Although the physical MAC address is permanent by design and is assigned to your network card by factory several mechanisms allow the modification, or spoofing of the MAC address that is reported by the operating system. This can be useful if you want to keep your privacy or to ensure interoperability. Some internet service providers bind their service to a specific MAC address; if you change your network card or intend to install a router the service won’t work anymore. Changing the MAC address of the new interface will solve the problem.

    Under Linux the MAC address of a network card can be changed by doing the following under a root account.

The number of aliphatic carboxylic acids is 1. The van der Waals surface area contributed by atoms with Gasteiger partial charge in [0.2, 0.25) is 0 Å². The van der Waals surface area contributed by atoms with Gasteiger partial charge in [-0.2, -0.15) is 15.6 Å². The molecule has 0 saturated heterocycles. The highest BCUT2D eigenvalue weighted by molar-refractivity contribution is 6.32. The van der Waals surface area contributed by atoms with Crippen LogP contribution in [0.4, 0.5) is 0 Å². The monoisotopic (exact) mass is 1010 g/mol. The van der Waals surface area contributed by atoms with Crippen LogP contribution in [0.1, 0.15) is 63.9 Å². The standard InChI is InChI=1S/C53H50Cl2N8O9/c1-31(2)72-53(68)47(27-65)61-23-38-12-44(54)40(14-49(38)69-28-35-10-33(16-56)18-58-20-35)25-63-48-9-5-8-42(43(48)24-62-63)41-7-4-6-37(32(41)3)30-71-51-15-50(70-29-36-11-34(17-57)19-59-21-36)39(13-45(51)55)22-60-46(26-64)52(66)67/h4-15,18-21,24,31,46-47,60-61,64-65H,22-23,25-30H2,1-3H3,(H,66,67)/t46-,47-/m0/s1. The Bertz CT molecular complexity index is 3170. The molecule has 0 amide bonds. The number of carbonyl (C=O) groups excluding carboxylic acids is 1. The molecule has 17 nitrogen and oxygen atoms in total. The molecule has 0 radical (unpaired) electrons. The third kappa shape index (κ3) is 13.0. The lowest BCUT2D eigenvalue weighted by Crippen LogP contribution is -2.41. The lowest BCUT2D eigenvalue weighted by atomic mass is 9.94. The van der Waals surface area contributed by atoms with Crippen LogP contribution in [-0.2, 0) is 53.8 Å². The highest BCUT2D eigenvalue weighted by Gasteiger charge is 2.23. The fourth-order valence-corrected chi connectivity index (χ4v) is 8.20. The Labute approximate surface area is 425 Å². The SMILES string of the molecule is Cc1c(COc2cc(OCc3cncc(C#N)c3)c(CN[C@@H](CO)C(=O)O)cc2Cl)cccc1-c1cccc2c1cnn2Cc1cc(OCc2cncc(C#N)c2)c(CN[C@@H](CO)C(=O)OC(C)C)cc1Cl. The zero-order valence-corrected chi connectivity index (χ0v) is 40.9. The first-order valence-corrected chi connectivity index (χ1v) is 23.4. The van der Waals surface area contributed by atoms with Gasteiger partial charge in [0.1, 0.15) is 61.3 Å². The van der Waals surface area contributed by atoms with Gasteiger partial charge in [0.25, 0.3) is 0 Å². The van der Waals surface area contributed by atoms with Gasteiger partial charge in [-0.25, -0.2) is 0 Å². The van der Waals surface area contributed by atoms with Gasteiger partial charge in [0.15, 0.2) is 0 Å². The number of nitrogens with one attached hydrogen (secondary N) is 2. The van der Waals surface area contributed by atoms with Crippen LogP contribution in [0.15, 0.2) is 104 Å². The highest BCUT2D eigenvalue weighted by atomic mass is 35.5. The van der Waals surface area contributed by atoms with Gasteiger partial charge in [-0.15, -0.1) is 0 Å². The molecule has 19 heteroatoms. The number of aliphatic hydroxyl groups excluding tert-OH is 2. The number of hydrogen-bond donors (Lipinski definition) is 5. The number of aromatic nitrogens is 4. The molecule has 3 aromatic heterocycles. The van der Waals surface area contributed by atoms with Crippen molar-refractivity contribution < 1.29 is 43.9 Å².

/etc/init.d/networking stop

ifconfig eth0 hw ether 02:01:02:03:04:08

/etc/init.d/networking start

” 02:01:02:03:04:08” being the new assigned mac.

    Under Fedora Core 5, and possibly in other Linux distributions, to disable and restart networking, you must stop and start /etc/init.d/network, instead of /etc/init.d/networking. Using the described method your MAC address will revert to original MAC address (hardware MAC) after reboot. So if you want to make the change permanently in Debian you have to add

hwaddress ether 02:01:02:03:04:08

into the appropriate section of /etc/network/interfaces so that the MAC address is set when the network device is started.

You can also use the tool MACChanger to change the MAC address under Linux.